A medical worker in protective gear tends to a patient on March 24, 2020 at the new COVID 3 level intensive care unit for coronavirus COVID-19 cases at the Casal Palocco hospital near Rome, during the country’s lockdown aimed at stopping the spread of the COVID-19 (new coronavirus) pandemic.
Alberto Pizzoli | AFP | Getty Images
Demographics, social behavior and lower testing capacity are just some of the reasons why Italy and Spain have the highest number of deaths in the world from the coronavirus, health experts told CNBC.
Italy has reported more than twice as many deaths than China, where the virus first emerged in late 2019. As of Friday morning, there had been 8,215 deaths in Italy compared to 3,291 in China, according to data compiled by Johns Hopkins University.
At the same time, Spain’s death toll has risen sharply in recent days and it is currently at 4,365 — also significantly above China’s. The worrying figures have raised questions about what’s behind these European countries’ high fatality rate.
Two health experts told CNBC there are several reasons.
“There was a lot of spread before people realized (the virus was present),” Alexander Edwards, an expert in immunology from the University of Reading, told CNBC Thursday about the situation in Italy.
He explained that in most European countries, people assumed the outbreak “was a problem elsewhere” and this initial attitude led to the fast spreading of the virus in places such as Italy and Spain.
China’s Wuhan region, where the virus originated, has been shut off from the rest of the world since mid-January. The area will partially lift its lockdown in early April, given that there have been no new cases reported for a number days.
In hindsight, the extreme lockdown appears to have had a positive effect, however at the time, the decision to tell 11 million people to stay at home seemed too drastic to many, and without a guarantee of success.
Italy implemented its first lockdown measures in late February, in 11 municipalities in the northern part of the country. A nationwide lockdown was only put in place on March 9. “Italy was a bit behind,” Edwards told CNBC.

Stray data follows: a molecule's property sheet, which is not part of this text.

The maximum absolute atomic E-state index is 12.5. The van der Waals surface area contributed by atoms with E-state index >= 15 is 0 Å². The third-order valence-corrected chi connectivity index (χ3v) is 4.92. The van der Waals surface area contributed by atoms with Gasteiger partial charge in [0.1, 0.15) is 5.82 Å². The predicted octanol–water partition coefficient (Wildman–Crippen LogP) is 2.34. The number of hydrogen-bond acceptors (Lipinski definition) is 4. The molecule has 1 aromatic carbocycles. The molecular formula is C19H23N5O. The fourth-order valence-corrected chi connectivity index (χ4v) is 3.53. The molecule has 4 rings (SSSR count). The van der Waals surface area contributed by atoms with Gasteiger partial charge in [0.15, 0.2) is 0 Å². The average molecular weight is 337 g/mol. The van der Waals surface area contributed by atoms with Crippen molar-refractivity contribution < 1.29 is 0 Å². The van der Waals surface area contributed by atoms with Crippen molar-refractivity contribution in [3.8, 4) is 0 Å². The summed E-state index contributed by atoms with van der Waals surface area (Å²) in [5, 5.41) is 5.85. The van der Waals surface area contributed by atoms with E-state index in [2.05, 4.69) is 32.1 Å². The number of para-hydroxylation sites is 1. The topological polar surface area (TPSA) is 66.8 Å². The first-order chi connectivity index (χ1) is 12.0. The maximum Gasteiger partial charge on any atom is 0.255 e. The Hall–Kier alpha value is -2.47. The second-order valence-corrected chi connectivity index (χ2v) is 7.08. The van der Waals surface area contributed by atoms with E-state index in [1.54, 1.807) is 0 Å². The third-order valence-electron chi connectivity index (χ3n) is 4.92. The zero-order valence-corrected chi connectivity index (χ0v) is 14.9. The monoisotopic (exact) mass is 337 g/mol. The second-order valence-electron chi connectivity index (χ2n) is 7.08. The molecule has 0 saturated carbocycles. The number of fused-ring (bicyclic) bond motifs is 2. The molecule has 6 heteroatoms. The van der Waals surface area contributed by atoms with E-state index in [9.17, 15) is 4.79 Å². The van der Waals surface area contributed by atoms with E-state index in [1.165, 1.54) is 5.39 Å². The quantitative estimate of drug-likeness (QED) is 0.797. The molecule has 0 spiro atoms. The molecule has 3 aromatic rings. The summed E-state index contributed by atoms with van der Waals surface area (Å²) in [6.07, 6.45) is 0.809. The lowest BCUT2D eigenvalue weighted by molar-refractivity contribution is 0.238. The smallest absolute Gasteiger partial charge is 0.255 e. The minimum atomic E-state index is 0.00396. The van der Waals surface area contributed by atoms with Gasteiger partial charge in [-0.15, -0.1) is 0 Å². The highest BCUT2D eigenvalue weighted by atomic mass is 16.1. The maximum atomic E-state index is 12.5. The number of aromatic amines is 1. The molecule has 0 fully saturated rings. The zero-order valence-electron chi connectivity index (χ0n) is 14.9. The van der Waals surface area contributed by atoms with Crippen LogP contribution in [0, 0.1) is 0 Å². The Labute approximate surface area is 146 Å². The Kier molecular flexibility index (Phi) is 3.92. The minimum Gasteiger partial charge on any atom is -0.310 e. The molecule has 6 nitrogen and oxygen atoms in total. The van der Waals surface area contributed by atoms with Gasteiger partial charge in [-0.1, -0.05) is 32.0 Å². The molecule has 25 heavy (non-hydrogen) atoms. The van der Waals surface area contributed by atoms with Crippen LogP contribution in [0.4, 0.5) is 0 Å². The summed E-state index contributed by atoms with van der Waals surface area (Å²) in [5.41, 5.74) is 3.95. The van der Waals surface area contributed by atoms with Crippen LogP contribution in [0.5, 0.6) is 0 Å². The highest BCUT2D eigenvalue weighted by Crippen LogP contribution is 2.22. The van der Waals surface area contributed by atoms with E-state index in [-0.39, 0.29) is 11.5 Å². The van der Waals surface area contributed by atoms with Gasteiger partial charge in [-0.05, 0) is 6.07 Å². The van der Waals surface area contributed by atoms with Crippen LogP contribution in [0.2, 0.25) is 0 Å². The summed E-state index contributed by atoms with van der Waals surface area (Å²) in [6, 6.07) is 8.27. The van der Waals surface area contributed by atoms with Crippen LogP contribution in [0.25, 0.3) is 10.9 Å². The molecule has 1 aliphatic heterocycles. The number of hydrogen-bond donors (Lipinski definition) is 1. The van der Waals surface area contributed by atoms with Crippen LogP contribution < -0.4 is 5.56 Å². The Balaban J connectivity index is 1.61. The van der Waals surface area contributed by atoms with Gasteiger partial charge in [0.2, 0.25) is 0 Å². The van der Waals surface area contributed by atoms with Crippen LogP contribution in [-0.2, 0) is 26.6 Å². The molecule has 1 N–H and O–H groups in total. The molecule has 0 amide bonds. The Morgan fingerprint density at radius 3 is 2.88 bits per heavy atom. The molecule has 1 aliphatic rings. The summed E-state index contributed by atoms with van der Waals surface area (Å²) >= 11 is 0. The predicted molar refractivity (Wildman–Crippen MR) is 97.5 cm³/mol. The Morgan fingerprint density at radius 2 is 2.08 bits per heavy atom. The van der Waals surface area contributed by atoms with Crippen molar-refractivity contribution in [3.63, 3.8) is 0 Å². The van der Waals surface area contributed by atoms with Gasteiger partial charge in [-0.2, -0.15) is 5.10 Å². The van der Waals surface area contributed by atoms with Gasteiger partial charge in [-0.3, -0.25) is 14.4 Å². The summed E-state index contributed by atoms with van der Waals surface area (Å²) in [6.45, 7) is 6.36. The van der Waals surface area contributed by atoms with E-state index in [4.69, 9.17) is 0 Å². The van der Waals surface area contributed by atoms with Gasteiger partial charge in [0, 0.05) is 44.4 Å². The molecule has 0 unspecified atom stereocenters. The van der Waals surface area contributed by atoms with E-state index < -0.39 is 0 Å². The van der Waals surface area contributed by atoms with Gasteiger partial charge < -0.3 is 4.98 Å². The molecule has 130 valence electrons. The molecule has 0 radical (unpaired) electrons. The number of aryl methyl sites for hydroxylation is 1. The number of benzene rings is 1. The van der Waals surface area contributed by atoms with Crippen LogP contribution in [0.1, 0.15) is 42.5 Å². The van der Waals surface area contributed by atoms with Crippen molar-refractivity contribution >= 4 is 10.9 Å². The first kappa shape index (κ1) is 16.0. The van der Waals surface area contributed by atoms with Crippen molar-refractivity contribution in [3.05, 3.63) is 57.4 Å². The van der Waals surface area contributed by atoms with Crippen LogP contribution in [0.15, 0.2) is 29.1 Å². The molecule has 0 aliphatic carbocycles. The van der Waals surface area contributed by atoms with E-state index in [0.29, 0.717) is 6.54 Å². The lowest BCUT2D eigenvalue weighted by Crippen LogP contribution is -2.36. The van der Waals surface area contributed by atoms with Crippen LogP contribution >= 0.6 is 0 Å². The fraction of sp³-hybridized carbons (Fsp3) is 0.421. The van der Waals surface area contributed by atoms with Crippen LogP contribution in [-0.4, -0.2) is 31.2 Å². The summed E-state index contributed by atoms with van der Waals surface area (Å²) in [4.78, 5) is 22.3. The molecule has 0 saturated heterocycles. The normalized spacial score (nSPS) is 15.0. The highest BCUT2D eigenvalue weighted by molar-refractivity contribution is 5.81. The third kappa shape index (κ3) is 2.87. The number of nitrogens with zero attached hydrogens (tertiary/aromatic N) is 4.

The death rate is also linked to how many people are being tested for the virus, Michael Tildesley, an epidemiologist at Warwick University, told CNBC Thursday over the phone. Essentially, the more people who get tested, the better authorities can respond.
As a result in places where many people are being tested, and quickly, such as China, the number of deaths is not as high as those seen in Italy and Spain, where only citizens showing symptoms of the coronavirus are being tested.
Edwards added that in China, people with the virus were identified quickly and isolated within the health system, rather than at home, which is what happened in Italy.
There was a “double combination of risk factors” in Italy, according to Edwards. He explained that the first group of people to get hit by the virus in the country were the elderly.
OECD data shows that Italy has the second oldest population in the world, after Japan. Those aged above 60 are believed to be at a higher risk of having severe symptoms from the virus.
“Every Sunday, (young Italians) go see their grandparents, they kiss them, they go to church or have meals together,” Edwards told CNBC, adding that this contact with the elderly helped spread the virus across Italy.
Even though Spain does not have one of the oldest populations in the world, the coronavirus also is hitting this age bracket hard. Data from the Spanish government has shown that the age groups with the highest number of cases are: 50-59; 70-79; and above 80.
In addition, Spain has a similar family culture to Italy, which according to the experts suggests that contact between the young and the elderly has contributed to a higher number of deaths.
“Part of it is also cultural,” Tildesley, from Warwick University, said, adding that China saw a higher level of compliance with the lockdown measures compared to Europe.
Finally, there have been some suggestions that differences in the types of medicines used in Europe, compared with China, might have had an impact on the coronavirus death rate. However, Edwards from Reading University, said it was hard to say whether “Eastern versus Western” medicine made a difference in this case.
In this handout from the Comunidad de Madrid, health workers prepare to receive the first patients with coronavirus at Ifema exhibition complex on March 22, 2020 in Madrid, Spain.
Comunidad de Madrid | Getty Images